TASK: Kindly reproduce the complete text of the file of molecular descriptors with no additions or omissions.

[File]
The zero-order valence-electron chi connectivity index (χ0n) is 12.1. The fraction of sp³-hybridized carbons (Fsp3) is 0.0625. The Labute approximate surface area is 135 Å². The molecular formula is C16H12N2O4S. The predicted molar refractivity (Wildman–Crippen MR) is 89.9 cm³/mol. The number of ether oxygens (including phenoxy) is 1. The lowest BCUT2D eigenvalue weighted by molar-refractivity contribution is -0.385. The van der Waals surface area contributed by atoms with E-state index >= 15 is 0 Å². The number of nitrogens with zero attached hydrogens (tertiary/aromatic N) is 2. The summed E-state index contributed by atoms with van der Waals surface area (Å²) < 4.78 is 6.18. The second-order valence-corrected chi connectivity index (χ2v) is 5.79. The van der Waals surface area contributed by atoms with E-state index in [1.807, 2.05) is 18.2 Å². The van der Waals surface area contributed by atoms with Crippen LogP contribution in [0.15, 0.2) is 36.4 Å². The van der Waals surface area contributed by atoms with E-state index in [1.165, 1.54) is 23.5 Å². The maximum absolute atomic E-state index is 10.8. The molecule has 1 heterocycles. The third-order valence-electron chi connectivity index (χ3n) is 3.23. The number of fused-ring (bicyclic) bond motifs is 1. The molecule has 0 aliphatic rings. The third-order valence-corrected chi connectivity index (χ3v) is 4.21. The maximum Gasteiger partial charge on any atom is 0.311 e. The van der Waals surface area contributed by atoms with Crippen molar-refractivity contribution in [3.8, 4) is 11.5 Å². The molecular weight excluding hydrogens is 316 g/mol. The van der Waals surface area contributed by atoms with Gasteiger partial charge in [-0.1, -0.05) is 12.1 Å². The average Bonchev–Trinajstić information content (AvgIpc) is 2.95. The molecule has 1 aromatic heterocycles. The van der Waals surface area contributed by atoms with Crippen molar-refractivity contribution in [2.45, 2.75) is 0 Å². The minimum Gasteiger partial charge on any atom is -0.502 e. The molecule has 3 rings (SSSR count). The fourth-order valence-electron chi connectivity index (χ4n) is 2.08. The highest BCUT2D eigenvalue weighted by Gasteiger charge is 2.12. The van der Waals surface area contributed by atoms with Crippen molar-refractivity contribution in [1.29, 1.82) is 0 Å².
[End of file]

The zero-order valence-electron chi connectivity index (χ0n) is 12.1. The fraction of sp³-hybridized carbons (Fsp3) is 0.0625. The Labute approximate surface area is 135 Å². The molecular formula is C16H12N2O4S. The predicted molar refractivity (Wildman–Crippen MR) is 89.9 cm³/mol. The number of ether oxygens (including phenoxy) is 1. The lowest BCUT2D eigenvalue weighted by molar-refractivity contribution is -0.385. The van der Waals surface area contributed by atoms with E-state index >= 15 is 0 Å². The number of nitrogens with zero attached hydrogens (tertiary/aromatic N) is 2. The summed E-state index contributed by atoms with van der Waals surface area (Å²) < 4.78 is 6.18. The second-order valence-corrected chi connectivity index (χ2v) is 5.79. The van der Waals surface area contributed by atoms with E-state index in [1.807, 2.05) is 18.2 Å². The van der Waals surface area contributed by atoms with Crippen LogP contribution in [0.15, 0.2) is 36.4 Å². The van der Waals surface area contributed by atoms with E-state index in [1.165, 1.54) is 23.5 Å². The maximum absolute atomic E-state index is 10.8. The molecule has 1 heterocycles. The third-order valence-electron chi connectivity index (χ3n) is 3.23. The number of fused-ring (bicyclic) bond motifs is 1. The molecule has 0 aliphatic rings. The third-order valence-corrected chi connectivity index (χ3v) is 4.21. The maximum Gasteiger partial charge on any atom is 0.311 e. The van der Waals surface area contributed by atoms with Crippen molar-refractivity contribution in [3.8, 4) is 11.5 Å². The molecular weight excluding hydrogens is 316 g/mol. The van der Waals surface area contributed by atoms with Gasteiger partial charge in [-0.1, -0.05) is 12.1 Å². The average Bonchev–Trinajstić information content (AvgIpc) is 2.95. The molecule has 1 aromatic heterocycles. The van der Waals surface area contributed by atoms with Crippen molar-refractivity contribution in [2.45, 2.75) is 0 Å². The minimum Gasteiger partial charge on any atom is -0.502 e. The molecule has 3 rings (SSSR count). The fourth-order valence-electron chi connectivity index (χ4n) is 2.08. The highest BCUT2D eigenvalue weighted by Gasteiger charge is 2.12. The van der Waals surface area contributed by atoms with Crippen molar-refractivity contribution in [1.29, 1.82) is 0 Å².